The UK fact-checking organisation Full Fact also said that while the initiative “is not perfect”, other internet platforms should be “running similar programmes”.
In its report on bad information, published today, Full Fact said other sites creating fact-checking schemes “would not only help tackle misinformation, but also give fact checkers and academics greater insights into what methods do and don’t work for different platforms and audiences.”
“We have also called for more data to be shared with us and other fact checkers on the programme, so that we can understand more about the reach of the content that appears in the queue and what benefits it has for users.
“This would allow us to be better informed when choosing what to fact check, and when, and would help us assess our impact,” the report reads.
Bad information ruins lives. We’re calling for more action to tackle it.
Read the Full Fact Report 2020: https://t.co/3XVqtCPzJd pic.twitter.com/dr1vuvIL3N
— Full Fact (@FullFact) April 30, 2020
Full Fact joined Facebook’s initiative in January 2019, which sees fact-checkers provided with a ‘queue’ of content flagged by users, “disbelief comments” and the site’s own algorithms.
“Full Fact then chooses what content to check, during which we must assign a rating to the piece of content: False, Partly False, False headline, True, Not eligible, Not Rated and Prank Generator.
“Posts rated ‘false’ or ‘partly false’ are downrated by Facebook’s algorithm and if it contains an image, a grey overlay will appear with a notice to users and a link to the fact check,” the report reads.
The charity went on to add that the gradings “have obvious implications on freedom of speech”, saying that they were able to flag posts as ‘opinion’ to prevent the algorithm downrating information in newsfeeds before the option was removed by Facebook last year.
“Now, the limited number of ratings means we sometimes have no option but to rate something as Partly False.
“To help us deal with this, we want to see Facebook introduce a ‘more context needed’ rating that would not downrank posts but would flag the potential problems to other users,” they said.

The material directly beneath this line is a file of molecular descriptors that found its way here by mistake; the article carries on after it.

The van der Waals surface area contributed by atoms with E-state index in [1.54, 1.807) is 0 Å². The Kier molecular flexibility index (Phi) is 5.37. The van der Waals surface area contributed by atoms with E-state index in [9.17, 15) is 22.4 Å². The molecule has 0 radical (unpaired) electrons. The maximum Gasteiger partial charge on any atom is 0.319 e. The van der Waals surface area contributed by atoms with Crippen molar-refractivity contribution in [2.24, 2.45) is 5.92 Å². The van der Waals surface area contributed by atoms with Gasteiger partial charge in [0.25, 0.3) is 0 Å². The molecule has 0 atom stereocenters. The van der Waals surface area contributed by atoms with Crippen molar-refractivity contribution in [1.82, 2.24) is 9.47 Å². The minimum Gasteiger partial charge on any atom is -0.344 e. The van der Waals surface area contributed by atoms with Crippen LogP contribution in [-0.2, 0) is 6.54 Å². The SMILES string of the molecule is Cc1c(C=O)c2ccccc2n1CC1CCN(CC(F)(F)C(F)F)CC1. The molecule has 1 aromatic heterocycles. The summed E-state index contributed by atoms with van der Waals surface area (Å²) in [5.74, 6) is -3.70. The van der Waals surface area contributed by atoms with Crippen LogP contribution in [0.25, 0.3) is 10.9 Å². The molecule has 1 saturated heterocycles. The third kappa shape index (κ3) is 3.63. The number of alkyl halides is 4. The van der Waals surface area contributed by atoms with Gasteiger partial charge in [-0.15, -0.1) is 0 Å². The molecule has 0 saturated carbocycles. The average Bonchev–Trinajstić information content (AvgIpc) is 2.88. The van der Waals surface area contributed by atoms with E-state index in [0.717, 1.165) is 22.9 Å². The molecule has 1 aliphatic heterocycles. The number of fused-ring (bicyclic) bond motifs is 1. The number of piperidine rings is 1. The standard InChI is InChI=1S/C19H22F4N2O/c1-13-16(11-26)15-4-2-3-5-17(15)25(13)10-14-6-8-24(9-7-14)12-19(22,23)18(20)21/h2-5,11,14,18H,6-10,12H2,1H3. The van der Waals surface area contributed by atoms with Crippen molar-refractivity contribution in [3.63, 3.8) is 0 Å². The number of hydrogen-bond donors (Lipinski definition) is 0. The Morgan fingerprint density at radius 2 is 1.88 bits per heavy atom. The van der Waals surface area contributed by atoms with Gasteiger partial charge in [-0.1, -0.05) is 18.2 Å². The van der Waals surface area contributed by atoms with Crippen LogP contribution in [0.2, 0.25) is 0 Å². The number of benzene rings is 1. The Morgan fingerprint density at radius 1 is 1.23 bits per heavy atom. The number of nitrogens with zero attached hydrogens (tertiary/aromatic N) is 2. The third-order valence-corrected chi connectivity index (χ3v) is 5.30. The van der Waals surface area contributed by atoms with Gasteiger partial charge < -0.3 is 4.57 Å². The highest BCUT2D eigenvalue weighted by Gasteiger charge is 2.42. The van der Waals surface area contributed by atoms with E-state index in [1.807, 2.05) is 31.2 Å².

Elsewhere, the charity said private messaging apps like WhatsApp “pose a particular challenge to fact checkers”, with the organisation relying on posts being shared directly with them to investigate.
The app is known for using end-to-end encryption for its messages, meaning content can only be read by the sender and receiver.
“In the UK, there were fewer reports of misinformation circulating on WhatsApp compared with other countries – despite concerns that it would be problematic during the 2019 general election.
“However, that appeared to shift as the country faced the novel coronavirus pandemic – which was ongoing as this report was published – and posts of bad advice spread widely on WhatsApp.”
The publication of the report, titled Fighting the causes and consequences of bad information, comes on the same day Facebook’s UK Public Policy Manager gave evidence to Parliament’s Digital, Culture, Media and Sport Sub-committee on Online Harms and Disinformation.
Speaking to the group of MPs, Richard Earley said: “When it comes to general misinformation, our usual approach is that we tend to agree with those who say that it shouldn’t be for companies like Facebook to decide what is and isn’t true.
“Therefore we have, since 2017, built a network of third-party fact-checking partners around the world. We have three in the UK: Full Fact, FactCheckNI and just earlier this month, we added Reuters to that list.
“They’re able to act on instances of content which they feel are misleading, they issue a rating on that where they choose to do so, and then we take action to show it to fewer people.”
Earley also went on to add that when people are shown a piece of misinformation with content coverings on the platform, 95% of people do not go on to click through it.
On WhatsApp, he said “there’s a difference between the way that people are using text messaging and email” to spread misinformation and how that can be done on the messaging platform.
“We take significant action on WhatsApp to prevent people from sending fake messages, and we ban millions of fake accounts a day on WhatsApp who are engaged in that kind of behaviour.
“Just in the last week, we’ve extended the limitations which we place on the ability of people to forward messages multiple times in WhatsApp.
“We’ve dropped the limit of how many people they can forward [a message they’ve received] from five to one, and our initial research suggests that that has actually reduced the number of those messages being sent by 70%,” he said.
More information about Full Fact’s report can be found on the organisation’s website.
Read our report on what YouTube is doing around fact-checking on its platform, or find out more about how you can soon get Google Meet for free.
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